Elsewhere in Devon, Exeter City’s Nicky Law posted very good numbers in this area, helping the Grecians to a playoff final. He averaged 1.25 deep completions and 2.9 touches in the box.
Finally, we looked at the players who constantly created great opportunities for their teammates by checking out who averaged the most expected assists per 90 minutes. Expected assists work by assigning the xG value of a shot to the player that created that opportunity. Assists on their own can be misleading because a five-yard pass that sets up a 30-yard screamer gets the same amount of credit as a 30-yard pass that sets up a five-yard tap-in.
We also looked at which players average the most expected goals per 90 minutes, to get a sense of who frequently got in good positions to score.
Bradford City’s Harry Pritchard averaged the joint highest expected assists (xA) per 90 minutes with 0.26, but it’s worth noting that he’s played a lot of his football on the left-wing. The same applies to Walsall’s Rory Holden. He averaged the same amount of xA, but those numbers could be skewed by the fact he played a lot of his games as a winger. His fellow Sadler Danny Guthrie also averaged 0.26 xA and 0.04 xG.
In terms of xG per 90 minutes, once again we see Finney and Sarcevic leading the way. The Crewe man averaged 0.34 xG, whilst Sarcevic posted an average of 0.31.
After using these graphs, we’ve made a shortlist of the players who stood out. We took a couple of metrics that we’ve already looked at and added in some new ones.
To make it easy to see how each player ranks in each metric, we used percentile rankings. This gives each player a ranking from 0-99, based on how they’ve performed in that metric compared to other players in their position. Each score is a percentage rounded to the nearest whole number. For example, first on the shortlist is Plymouth’s Danny Mayor.
He played the deepest completions per 90 minutes out of all central midfielders in the league, so his ranking for this metric is 99. This means he scored higher than the other 99% of central midfielders for this statistic. Basically, the higher the bar, the higher the score. This is a quick and simple way of measuring how well a player has performed, statistically speaking, in each area.
You can see that, as well as scoring high in deep completions, he also attempts the most dribbles. He’s also creating plenty of chances, as his xA per 90 minutes is well up there with the best in the league. Mayor’s number of non-penalty goals per 90 minutes is pretty low, suggesting that he prefers to be the man to set chances up rather than to be on the end of them.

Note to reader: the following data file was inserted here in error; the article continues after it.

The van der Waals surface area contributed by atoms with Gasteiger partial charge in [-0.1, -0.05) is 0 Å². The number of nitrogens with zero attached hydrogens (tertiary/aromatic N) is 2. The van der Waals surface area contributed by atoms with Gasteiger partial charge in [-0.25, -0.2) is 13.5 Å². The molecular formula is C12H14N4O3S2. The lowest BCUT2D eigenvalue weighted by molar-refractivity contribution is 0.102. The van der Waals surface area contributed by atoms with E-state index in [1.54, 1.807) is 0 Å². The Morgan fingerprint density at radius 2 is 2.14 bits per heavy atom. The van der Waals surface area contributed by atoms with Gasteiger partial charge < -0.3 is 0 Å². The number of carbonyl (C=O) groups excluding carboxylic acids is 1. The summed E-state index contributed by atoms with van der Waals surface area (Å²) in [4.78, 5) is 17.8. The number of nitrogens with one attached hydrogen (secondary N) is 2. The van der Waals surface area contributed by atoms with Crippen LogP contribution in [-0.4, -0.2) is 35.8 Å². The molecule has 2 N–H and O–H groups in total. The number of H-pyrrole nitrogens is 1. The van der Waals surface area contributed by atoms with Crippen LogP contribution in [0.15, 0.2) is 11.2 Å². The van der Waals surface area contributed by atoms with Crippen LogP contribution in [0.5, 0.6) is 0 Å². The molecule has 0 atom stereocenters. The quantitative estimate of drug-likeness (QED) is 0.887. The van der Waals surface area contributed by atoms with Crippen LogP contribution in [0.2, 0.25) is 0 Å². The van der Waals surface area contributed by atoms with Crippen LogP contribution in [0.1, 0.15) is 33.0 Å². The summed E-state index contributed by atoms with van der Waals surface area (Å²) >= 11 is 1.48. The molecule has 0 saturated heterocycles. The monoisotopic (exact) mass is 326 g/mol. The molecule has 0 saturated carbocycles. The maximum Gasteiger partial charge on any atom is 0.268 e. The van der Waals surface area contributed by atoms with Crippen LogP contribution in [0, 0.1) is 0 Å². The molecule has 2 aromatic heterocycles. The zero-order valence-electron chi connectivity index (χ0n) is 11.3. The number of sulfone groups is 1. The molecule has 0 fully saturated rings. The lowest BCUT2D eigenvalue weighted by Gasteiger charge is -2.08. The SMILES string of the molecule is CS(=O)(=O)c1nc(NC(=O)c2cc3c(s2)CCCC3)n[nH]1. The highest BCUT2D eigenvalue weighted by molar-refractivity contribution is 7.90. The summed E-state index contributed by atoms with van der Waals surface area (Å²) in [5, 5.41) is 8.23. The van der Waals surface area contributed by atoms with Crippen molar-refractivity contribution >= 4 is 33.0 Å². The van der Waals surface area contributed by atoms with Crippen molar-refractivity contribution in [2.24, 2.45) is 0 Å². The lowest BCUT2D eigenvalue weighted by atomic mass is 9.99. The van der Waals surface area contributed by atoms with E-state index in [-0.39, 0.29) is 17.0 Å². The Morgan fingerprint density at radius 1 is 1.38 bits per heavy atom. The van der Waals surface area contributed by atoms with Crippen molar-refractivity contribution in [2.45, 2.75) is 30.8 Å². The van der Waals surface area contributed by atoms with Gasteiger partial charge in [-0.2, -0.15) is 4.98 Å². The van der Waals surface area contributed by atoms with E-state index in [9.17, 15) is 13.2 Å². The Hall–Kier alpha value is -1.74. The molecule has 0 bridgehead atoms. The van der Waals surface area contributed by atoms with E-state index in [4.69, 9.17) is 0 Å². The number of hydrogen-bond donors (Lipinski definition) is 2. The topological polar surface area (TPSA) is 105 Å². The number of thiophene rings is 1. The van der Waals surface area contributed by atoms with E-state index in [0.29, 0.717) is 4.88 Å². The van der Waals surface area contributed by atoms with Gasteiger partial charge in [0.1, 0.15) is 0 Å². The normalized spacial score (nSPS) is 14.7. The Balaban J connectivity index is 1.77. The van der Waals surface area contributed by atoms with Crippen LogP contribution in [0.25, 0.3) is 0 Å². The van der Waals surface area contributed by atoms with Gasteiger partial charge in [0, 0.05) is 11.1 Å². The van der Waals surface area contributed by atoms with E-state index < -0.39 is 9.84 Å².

Mayor’s teammate Antoni Sarcevic posted some quite frankly ridiculous creative numbers last term. He ranked in the top 12% in the league for non-penalty goals (0.19), dribbles (4.15), xA (0.15) and deep completions (1.51). The accuracy of his deep completions and number of progressive passes were also comfortably above the league average.
Ryan Lowe led Plymouth to promotion last term, so both of these players will be playing at a higher level next season. Judging by those numbers, they should have no problem making the step up.
Another team who earned promotion were Crewe Alexandra, and two of their players complete the shortlist.
Oliver Finney only made 11 starts for the Alex, but he was very impressive when he did play. He’s got the best non-penalty strike rate out of all players in his position, after scoring five goals in 1,005 minutes of football. That’s 0.45 goals per 90 minutes.
The 22-year-old academy product also played 1.16 deep completions per 90, although only 76.92% of those were accurate. Finney also ranked well above the league average for xA (0.1), and dribbles (2.06).
His teammate Ryan Wintle may not score highly in the metrics geared towards final third contribution, but he’s been included because of his fantastic progressive passing numbers. He’s the odd one out here: Wintle is a sitting midfielder rather than someone who looks to break into the final third. But the quality of his passing from deeper areas has been so vital for a Crewe side who like to build attacks from the back.
The fourth tier of English football may not be the most-watched division, but it certainly is home to plenty of talent. The players we profiled in depth all earned promotion to the third tier, so it’ll be fascinating to see if they can perform at a higher level in the 2020-21 campaign.